Immortalised by Google Maps
As the internet has become a bigger part of our lives, tech companies have had to find ways to deal with what happens when people using their sites die. In November 2019, Twitter reversed its decision to delete inactive accounts, following a lot of users stating that they like to look back at their deceased friends’ and relatives’ tweets from time to time. Facebook, meanwhile, made it possible for people to memorialise an account of someone who has died, so that their photos and thoughts aren’t lost. And people are using Google Maps to view their loved ones. Google keeps an archive, so even if the picture is updated, previous incarnations of the street are available.
Glad to be here, just quietly
Up to 10,000 Japanese fans will be permitted at Tokyo 2020 Olympic venues, despite warnings from health bosses. Overseas spectators are already banned but organisers said domestic fans could attend providing crowds did not exceed 50 per cent of a venue’s capacity. Fans must wear face masks at all times while in venues and will not be allowed to shout or speak loudly.
Instinct over data?
Managers who use their gut instinct together with simple decision-making strategies may make equally good, but faster, decisions as those who use data to reach an outcome. This may explain why 12 different publishers initially rejected the opportunity to publish “Harry Potter and the Philosopher’s Stone” – because it had no data to inform its potential. A report by researchers from various business schools, after examining 122 different companies, found that when under extreme uncertainty, managers, particularly those with more experience, should trust the expertise and instincts that got them the job in the first place. The nous developed over years as a leader can be more effective than an analytical tool which, in situations of extreme uncertainty, could act as a hindrance rather than a driver of success.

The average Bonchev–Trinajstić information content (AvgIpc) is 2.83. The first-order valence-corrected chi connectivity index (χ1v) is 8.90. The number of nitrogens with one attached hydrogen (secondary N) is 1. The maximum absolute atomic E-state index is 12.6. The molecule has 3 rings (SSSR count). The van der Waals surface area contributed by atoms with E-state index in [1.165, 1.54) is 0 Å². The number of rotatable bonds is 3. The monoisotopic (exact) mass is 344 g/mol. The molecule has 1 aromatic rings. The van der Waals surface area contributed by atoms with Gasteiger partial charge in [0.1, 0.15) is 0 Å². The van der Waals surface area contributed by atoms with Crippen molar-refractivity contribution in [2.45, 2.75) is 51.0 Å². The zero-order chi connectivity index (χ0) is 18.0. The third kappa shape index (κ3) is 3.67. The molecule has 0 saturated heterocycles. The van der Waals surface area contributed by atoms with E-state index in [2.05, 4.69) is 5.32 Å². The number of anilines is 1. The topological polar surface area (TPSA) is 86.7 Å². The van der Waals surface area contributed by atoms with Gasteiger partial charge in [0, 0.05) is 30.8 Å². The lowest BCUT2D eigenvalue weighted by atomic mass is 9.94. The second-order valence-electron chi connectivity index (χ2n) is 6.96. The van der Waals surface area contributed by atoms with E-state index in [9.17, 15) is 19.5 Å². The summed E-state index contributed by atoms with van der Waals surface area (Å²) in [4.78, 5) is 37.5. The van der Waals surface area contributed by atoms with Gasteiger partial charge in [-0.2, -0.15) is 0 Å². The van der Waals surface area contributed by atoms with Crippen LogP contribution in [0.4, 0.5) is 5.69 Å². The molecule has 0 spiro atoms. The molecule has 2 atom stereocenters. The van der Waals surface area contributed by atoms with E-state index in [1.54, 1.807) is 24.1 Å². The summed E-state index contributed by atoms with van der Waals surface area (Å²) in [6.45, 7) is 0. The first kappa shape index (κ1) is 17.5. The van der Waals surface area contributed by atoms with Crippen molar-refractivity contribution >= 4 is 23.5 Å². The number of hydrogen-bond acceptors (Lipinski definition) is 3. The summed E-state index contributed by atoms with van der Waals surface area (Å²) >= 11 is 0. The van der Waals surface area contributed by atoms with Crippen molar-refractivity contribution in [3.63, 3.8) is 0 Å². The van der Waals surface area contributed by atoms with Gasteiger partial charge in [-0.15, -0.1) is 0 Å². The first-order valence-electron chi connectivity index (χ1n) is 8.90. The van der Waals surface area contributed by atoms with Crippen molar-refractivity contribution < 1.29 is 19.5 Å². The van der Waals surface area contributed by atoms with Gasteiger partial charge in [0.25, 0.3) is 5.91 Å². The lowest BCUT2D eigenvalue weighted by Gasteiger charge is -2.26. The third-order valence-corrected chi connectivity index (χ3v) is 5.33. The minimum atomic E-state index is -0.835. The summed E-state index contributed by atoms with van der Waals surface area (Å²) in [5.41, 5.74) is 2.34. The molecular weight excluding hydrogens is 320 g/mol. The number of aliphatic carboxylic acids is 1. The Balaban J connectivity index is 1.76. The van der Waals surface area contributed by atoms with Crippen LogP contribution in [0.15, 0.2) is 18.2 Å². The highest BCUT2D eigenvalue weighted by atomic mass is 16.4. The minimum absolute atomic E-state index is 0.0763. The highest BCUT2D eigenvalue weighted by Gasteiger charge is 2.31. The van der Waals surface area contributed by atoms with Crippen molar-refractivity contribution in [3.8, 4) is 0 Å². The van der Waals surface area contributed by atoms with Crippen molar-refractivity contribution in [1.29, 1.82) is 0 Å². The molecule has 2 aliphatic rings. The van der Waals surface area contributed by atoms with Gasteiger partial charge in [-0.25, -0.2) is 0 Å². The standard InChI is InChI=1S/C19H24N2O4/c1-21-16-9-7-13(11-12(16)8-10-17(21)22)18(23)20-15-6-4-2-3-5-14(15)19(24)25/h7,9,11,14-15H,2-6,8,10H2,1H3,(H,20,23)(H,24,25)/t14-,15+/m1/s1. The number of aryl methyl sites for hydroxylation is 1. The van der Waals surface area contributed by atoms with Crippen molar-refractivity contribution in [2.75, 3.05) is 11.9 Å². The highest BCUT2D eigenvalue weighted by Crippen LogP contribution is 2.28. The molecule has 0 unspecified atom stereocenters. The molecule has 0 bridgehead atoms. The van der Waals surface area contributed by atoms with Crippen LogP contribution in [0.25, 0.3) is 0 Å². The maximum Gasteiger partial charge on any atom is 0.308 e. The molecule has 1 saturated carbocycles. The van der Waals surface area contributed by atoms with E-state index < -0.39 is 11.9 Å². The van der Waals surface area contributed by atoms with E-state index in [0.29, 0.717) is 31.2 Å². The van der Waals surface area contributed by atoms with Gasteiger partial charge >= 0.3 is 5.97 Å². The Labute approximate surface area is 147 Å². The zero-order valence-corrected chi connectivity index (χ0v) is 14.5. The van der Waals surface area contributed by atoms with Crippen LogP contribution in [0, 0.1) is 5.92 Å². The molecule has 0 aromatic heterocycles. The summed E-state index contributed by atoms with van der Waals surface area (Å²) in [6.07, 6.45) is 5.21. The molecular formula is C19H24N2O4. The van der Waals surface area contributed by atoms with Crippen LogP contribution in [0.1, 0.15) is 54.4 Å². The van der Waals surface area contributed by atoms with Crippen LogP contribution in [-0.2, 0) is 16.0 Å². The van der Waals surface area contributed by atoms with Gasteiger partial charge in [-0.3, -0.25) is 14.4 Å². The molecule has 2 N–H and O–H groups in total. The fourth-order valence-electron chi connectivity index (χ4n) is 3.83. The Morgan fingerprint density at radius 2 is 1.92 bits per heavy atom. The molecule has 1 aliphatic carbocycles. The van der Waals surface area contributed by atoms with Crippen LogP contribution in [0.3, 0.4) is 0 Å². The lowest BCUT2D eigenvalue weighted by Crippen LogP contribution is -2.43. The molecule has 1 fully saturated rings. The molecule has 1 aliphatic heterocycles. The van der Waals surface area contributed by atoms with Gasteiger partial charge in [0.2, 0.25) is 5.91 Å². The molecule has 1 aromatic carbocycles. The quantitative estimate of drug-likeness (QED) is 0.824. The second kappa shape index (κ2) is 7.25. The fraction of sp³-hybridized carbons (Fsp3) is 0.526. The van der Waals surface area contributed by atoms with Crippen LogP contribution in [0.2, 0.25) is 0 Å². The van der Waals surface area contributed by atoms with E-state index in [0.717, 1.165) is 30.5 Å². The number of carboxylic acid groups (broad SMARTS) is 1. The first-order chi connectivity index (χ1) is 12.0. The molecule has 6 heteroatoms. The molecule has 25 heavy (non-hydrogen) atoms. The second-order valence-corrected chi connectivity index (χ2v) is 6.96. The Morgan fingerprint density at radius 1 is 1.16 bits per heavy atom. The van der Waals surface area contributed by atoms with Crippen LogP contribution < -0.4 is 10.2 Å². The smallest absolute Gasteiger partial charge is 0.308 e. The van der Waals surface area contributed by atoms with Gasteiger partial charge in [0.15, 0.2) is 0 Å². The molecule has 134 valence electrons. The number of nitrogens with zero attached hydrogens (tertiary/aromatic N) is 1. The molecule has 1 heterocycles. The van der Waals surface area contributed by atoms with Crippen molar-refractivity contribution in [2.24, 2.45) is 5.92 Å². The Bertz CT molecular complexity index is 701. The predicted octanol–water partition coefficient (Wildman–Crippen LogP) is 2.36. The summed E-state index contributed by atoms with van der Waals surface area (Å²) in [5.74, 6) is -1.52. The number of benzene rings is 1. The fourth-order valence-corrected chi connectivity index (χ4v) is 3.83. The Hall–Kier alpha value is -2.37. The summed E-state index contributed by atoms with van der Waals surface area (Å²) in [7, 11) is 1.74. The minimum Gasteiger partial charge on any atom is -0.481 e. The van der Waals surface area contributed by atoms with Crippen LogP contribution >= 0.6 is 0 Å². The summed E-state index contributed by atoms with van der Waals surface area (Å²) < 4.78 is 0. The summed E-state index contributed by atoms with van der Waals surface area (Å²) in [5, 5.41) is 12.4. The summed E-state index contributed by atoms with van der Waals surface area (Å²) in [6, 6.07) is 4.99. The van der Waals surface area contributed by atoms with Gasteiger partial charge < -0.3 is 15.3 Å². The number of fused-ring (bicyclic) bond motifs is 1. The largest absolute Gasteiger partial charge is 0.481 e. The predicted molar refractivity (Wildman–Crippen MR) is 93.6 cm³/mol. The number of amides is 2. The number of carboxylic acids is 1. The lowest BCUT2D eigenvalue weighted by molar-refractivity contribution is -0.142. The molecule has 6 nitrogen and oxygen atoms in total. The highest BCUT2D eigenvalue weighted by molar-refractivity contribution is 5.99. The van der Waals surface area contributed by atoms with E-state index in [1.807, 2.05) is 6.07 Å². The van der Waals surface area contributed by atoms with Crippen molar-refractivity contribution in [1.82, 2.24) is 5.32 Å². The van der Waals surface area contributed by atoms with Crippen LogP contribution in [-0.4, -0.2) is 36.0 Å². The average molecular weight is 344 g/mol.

Never forget even the small transgressions
A reader writes: “Some friends from work planned a get-together at a local chain restaurant for my birthday. One of my co-workers found out and decided it should also be to celebrate her birthday because it’s the day before mine. Already annoyed, but whatever. The night of the dinner, a friend bought us both slices of cheesecake and they were presented, with candles, and everyone sang Happy Birthday. At the end, she blew out her candle AND THEN MINE. AND LAUGHED ABOUT IT. It was MY candle. You were barely invited. I’ve never forgotten about it.”
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